The bladder is part of the urinary system, which filters waste products from the blood and transports the waste products out of the body through urine. Cancer of the bladder develops when abnormal cells in the bladder start to grow out of control. While researchers are working to better understand the causes of this type of cancer, there a number of things impacting bladder health that can be controlled with a lifestyle adjustment. Saum Ghodoussipour, MD, urologic oncologist and director of the Bladder and Urothelial Cancer Program at Rutgers Cancer Institute and assistant professor of surgery at Rutgers Robert Wood Johnson Medical School, shares more.
- Quit Smoking. Smoking is by far the biggest risk factor for developing bladder cancer. People who smoke cigarettes are up to four times more likely than nonsmokers to develop the disease. The good news is that cigarette smoking is a risk factor that can be controlled with a change in lifestyle. Taking action to quit now will reduce the likelihood of bladder cancer developing later.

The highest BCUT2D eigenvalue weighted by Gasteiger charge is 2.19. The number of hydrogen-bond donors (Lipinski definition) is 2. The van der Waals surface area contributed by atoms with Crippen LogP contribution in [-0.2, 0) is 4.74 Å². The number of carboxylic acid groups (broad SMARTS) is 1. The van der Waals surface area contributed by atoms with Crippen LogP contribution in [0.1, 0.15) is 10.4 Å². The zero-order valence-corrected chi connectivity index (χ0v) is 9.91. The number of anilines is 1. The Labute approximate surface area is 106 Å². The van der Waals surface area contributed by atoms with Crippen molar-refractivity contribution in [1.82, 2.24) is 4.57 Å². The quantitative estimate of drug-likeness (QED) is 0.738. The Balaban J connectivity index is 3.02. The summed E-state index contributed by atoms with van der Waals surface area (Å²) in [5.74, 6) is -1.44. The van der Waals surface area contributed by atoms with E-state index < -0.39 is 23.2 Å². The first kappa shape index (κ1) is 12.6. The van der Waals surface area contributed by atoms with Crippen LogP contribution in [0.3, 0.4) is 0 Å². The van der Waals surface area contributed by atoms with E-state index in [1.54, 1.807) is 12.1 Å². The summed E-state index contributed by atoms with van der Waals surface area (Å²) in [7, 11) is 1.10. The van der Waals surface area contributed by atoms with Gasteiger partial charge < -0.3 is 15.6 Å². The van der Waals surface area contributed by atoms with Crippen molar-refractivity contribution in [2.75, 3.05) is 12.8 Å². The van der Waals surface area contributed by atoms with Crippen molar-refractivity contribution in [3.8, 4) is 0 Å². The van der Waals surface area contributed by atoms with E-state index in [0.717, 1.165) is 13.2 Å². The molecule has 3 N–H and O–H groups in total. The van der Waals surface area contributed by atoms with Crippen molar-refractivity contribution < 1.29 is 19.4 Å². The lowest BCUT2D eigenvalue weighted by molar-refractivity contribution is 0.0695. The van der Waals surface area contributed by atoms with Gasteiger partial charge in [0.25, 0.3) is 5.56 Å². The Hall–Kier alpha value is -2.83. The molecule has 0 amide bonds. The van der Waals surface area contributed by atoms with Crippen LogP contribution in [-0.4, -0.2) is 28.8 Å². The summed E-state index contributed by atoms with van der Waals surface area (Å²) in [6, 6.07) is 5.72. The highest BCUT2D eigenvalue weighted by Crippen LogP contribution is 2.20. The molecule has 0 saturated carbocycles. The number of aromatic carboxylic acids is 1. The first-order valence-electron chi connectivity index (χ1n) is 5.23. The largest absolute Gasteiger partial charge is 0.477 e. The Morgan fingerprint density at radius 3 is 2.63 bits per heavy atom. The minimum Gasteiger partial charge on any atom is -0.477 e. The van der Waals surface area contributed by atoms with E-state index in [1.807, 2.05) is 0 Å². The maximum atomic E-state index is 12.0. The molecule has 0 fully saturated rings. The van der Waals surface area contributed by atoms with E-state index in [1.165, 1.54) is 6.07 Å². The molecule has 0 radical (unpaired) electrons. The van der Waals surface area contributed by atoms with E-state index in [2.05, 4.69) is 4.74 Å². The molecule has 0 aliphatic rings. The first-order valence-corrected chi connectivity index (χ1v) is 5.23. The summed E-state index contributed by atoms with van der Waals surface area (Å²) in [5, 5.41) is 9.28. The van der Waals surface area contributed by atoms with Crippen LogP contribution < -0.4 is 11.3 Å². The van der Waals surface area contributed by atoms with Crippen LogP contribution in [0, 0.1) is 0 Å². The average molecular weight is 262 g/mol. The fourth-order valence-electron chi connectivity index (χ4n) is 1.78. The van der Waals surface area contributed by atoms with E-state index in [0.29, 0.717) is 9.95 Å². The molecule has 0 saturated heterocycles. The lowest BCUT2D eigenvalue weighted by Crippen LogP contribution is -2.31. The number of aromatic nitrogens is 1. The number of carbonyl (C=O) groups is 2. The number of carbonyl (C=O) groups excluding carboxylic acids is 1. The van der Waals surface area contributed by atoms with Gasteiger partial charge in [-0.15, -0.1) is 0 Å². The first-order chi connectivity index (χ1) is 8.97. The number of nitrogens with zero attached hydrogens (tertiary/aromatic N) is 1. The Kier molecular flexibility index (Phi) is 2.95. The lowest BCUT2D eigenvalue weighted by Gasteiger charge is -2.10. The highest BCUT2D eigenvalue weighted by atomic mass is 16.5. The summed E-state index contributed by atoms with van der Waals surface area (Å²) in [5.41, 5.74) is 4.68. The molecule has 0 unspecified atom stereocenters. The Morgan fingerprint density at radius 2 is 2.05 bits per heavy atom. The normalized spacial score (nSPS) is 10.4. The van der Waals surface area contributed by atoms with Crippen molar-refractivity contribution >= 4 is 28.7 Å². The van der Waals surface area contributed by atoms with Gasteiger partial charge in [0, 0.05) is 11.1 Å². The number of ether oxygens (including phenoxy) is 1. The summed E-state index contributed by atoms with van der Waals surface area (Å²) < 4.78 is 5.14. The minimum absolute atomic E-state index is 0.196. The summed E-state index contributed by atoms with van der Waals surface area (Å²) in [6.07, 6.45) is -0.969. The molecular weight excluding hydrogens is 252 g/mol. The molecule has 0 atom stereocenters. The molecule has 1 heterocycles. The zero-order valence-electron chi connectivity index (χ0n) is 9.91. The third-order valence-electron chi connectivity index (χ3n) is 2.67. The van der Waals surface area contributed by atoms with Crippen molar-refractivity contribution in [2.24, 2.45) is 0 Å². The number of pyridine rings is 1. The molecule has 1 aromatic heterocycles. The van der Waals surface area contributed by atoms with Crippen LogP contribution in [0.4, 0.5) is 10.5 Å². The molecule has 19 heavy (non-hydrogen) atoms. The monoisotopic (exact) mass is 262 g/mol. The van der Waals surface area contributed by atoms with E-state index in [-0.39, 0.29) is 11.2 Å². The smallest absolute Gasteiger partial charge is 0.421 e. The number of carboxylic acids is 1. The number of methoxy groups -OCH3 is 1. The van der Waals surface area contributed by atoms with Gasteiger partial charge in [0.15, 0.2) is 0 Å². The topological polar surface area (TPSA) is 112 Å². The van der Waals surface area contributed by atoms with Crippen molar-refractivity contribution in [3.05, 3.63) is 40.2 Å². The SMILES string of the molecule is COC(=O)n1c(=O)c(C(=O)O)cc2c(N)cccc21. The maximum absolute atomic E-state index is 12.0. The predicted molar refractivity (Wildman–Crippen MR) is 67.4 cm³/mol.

- Try to Limit Chemical Exposure. Certain chemical exposures have been linked with bladder cancer including those used in textile, dye, rubber, leather, paint, or printing. While it’s difficult to reduce exposure in certain occupations, following the proper safety protocols and using personal protective equipment can lessen the impact.
- Stay Hydrated. Drinking water has many health benefits. The American Cancer Society suggests that those who drink lots of fluids, especially water, tend to have lower rates of bladder cancer. The theory is that these people empty their bladders more often, which keeps chemicals from lingering in the bladder.
- Eat a Nutritious Diet. There is no specific diet recommended for the treatment or prevention of bladder cancer, however, the food one eats can help prevent many of the chronic conditions that increase your risk of cancer, such as obesity. The American Cancer Society offers more detail on diet and physical activity recommendations for cancer prevention.
- Talk to your doctor. In most cases, the first sign of bladder cancer is blood in the urine. Other symptoms include pain or burning sensation during urination, frequent urination, feeling the need to urinate many times throughout the night, feeling the need to urinate, but not being able to pass urine and lower back pain on one side of the body. It is important to talk to a medical professional about any of these symptoms or changes in urination.
Rutgers Cancer Institute together with RWJBarnabas Health is New Jersey’s only NCI-designated Comprehensive Cancer Center. For more information about the Urologic Oncology Program at Rutgers Cancer Institute, New Jersey’s only visit: https://cinj.org/patient-care/urologic-oncology-program.